dards for the content of what is taught
in any grade or subject in school. For
some, establishing content standards
means increasing the rigor of instruction; for others, it means “standardizing”
what knowledge is taught. These two
goals are related but different. An
extreme example of the latter goal
would be the uniformity in France,
where at almost any hour, all students
are studying the same thing.
Some supporters of standards envision a single national test that all
students would be required to take.
Others want both prescribed course
content and a national test. There are
those who claim that standards should
be voluntary and those who believe that
we should subject all students to them.
When people say they are for or against
national standards, they often harbor
different views of what they want to create.
Goals vary: Some want standards to give
teachers information that will improve
instruction, whereas others want a
national test to measure performance in
an NCLB-like accountability system.
Differences also exist on the “how.”
Some people clearly want standards to
be national but to be created and
enforced by some agency other than the
federal government (although possibly
with government funding); others want
the federal government to develop and
prescribe standards. In another version,
both standards and tests would emanate
from outside the federal government,
but they would be used to enforce a
federal accountability system—a
scenario that I believe would effectively
federalize such a test.
Are National Standards the Right Move?
William H. Schmidt
Well-designed national standards are necessary to improve schooling in the United States. Without such standards to guide our fragmented system, we
will continue to fail our children. Even the best U.S. students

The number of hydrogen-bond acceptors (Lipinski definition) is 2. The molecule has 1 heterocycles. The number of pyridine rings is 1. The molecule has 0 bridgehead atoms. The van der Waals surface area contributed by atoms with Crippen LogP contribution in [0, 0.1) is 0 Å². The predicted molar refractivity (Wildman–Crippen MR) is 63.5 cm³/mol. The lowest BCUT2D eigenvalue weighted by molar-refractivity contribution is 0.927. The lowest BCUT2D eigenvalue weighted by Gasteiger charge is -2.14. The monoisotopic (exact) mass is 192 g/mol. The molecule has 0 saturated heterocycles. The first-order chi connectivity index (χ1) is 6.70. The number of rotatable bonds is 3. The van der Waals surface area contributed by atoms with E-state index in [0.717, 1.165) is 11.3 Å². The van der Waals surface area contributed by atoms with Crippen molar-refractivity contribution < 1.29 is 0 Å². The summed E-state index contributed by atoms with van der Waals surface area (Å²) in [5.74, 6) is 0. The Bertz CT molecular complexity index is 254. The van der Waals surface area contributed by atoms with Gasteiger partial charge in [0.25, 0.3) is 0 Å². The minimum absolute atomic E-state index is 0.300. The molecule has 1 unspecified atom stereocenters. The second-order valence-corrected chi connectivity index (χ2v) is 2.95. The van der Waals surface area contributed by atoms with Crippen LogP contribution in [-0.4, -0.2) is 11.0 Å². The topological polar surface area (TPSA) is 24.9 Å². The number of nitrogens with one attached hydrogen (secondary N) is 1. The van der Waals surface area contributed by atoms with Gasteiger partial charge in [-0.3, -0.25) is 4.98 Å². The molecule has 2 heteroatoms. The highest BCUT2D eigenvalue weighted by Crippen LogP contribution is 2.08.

do not perform as highly as the students of top-performing
nations; governors and state education leaders have come to
recognize the importance of addressing this lack of competitiveness through national standards.
In the United States, we spend a great deal of time arguing
about why we should not have national standards. It’s more
important to consider the consequences of our not having
national standards. International research has shown that top-achieving countries have focused, coherent, and rigorous
national standards. These three characteristics can only be
achieved when there is a national center. In a highly fragmented system with shared decision making, in which states
and even individual districts often establish their own standards, these qualities are almost impossible to achieve.
My argument is twofold. First, if we want to make our
students more competitive internationally, both for their own
sake and for the nation, then a move to national standards
gives schooling the chance to become more focused, coherent,
The second consequence of not
enacting standards—a more serious
one—is that large numbers of U.S.
students will be left behind other U.S.
students who simply receive better
schooling. The current system, in
which students are taught under
different standards depending on
where they live or the social class of
their parents, is intolerable, especially
in a democracy. Data show that school
districts with higher concentrations of well-educated and
well-off parents have more focused and demanding standards.
These inequalities are built into the system. In effect, the
playing field is not level, and the very students who most
depend on schooling as a means to a better life are the ones
My point is not to ignore potential negative effects of
national standards, but to argue that not moving to such standards has graver consequences. It is detrimental to children’s
lives, the nation’s economic prospects, and perhaps most
important, to equal opportunity itself.
William H. Schmidt is University Distinguished Professor at
Michigan State University, East Lansing; email@example.com.